America’s opioid epidemic has become so extreme that even librarians are being trained to combat overdoses.
In Philadelphia, Denver and San Francisco young library staff are being armed with first aid kits which contain doses of Naxolone, a vital drug which reverses the deadly effects of heroin and methamphetamine via nasal spray or injection.
Staff have not only had to learn how to give it responsibly to people inside the libraries but they are also now rushing out to save addicts in public parks and spaces.
City workers said the problem was among the worst public health emergencies they had ever seen.
Staff at McPherson Square Library in Philadelphia (pictured) have been trained to give drug addicts Naxolone if they see them overdosing
Chera Kowalski, 33, has brought several people back from the brink of death at McPherson Square Library in Philadelphia.
The library had to close for three days last year when needles clogged its sewage system.
They have since had to put up signs on the bathroom doors limiting people to five minute slots to use the facilities and they are only allowed in after leaving their ID card with staff.
They say that part of the problem in Philadelphia is drug tourism which brings addicts from all over the country to Kensington, a pocket of the city which is known to boast the purest form of heroin on the East Coast.
Kowalski, whose own parents were heroin addicts but who are now both clean, told CNN she hoped the situation would improve.
Naxolone, known by brand name Narcan, reverses the effects of deadly opioids like heroin
‘I understand where they’re coming from and why they’re doing it.
‘I just keep faith and hope that one day they get the chance and the opportunity to get clean,’ she said.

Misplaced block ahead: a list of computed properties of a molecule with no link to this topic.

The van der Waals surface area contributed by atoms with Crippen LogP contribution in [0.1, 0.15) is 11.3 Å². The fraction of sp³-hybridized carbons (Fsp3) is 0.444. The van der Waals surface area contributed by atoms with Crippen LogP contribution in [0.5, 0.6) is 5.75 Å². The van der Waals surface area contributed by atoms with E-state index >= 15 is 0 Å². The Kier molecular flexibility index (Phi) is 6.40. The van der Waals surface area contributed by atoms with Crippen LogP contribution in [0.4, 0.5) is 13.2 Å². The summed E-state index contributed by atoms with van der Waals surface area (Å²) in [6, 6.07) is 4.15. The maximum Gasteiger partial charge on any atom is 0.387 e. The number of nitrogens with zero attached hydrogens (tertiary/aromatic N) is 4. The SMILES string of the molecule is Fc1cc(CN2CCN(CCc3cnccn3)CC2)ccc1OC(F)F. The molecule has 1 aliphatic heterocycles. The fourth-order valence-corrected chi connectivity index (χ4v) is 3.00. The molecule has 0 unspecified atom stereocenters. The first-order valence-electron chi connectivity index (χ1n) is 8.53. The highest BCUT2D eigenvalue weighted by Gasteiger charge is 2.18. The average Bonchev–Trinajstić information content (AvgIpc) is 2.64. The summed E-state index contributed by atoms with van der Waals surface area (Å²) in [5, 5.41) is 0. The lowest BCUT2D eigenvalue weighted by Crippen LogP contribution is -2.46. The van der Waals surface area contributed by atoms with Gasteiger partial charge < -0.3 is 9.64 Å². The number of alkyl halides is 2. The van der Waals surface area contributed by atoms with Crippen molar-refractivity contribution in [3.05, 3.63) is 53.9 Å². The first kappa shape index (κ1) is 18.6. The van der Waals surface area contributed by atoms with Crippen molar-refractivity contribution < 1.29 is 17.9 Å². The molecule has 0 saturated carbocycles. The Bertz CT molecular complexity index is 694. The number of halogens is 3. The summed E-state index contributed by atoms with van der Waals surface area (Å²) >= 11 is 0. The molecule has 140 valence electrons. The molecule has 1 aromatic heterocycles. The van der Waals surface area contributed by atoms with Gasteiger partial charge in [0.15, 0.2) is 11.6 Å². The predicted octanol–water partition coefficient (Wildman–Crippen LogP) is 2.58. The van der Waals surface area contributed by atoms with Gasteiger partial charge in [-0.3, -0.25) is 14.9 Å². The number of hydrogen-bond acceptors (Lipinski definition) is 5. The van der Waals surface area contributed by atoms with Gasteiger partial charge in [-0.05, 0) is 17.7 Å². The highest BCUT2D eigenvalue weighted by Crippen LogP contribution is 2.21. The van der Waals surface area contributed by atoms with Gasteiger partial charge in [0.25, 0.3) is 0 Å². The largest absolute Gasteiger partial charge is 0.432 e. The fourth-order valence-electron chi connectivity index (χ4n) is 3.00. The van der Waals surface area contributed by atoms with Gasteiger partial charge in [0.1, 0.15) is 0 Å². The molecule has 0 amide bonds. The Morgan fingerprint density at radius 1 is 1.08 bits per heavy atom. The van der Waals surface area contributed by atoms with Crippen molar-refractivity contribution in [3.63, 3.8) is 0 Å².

Others, including Philadelphia Health Commissioner Dr. Thomas Farley, are less optimistic.
‘It is among the worst public health problems we’ve ever seen, and it’s continuing to get worse. We have not seen the worst of it yet,’ he said.
At Denver Central Library in Colorado, staff had to treat an addict with Naxolone – which is often known by its brand name Narcan – on the same day they received their first stash of it.
In San Francisco, someone died of an opioid overdose in the bathroom of a public library. Afterwards, staff across the city were trained in administering Narcan.
More than 33,000 people died from opioid abuse in 2015. While heroin remains one of the deadliest drugs, prescription painkillers are also largely to blame.
In the same year, more than 1million people sought care after overdosing.
The risk posed by substances including fentanyl, codeine, dilaudid, oxycodone, morphine, Percocet went largely undetected for years given their legal status.
Libraries are also being equipped with injections of Naxolone (pictured) to help fight the epidemic
Denver Central Library is another place where staff have been trained to treat overdoses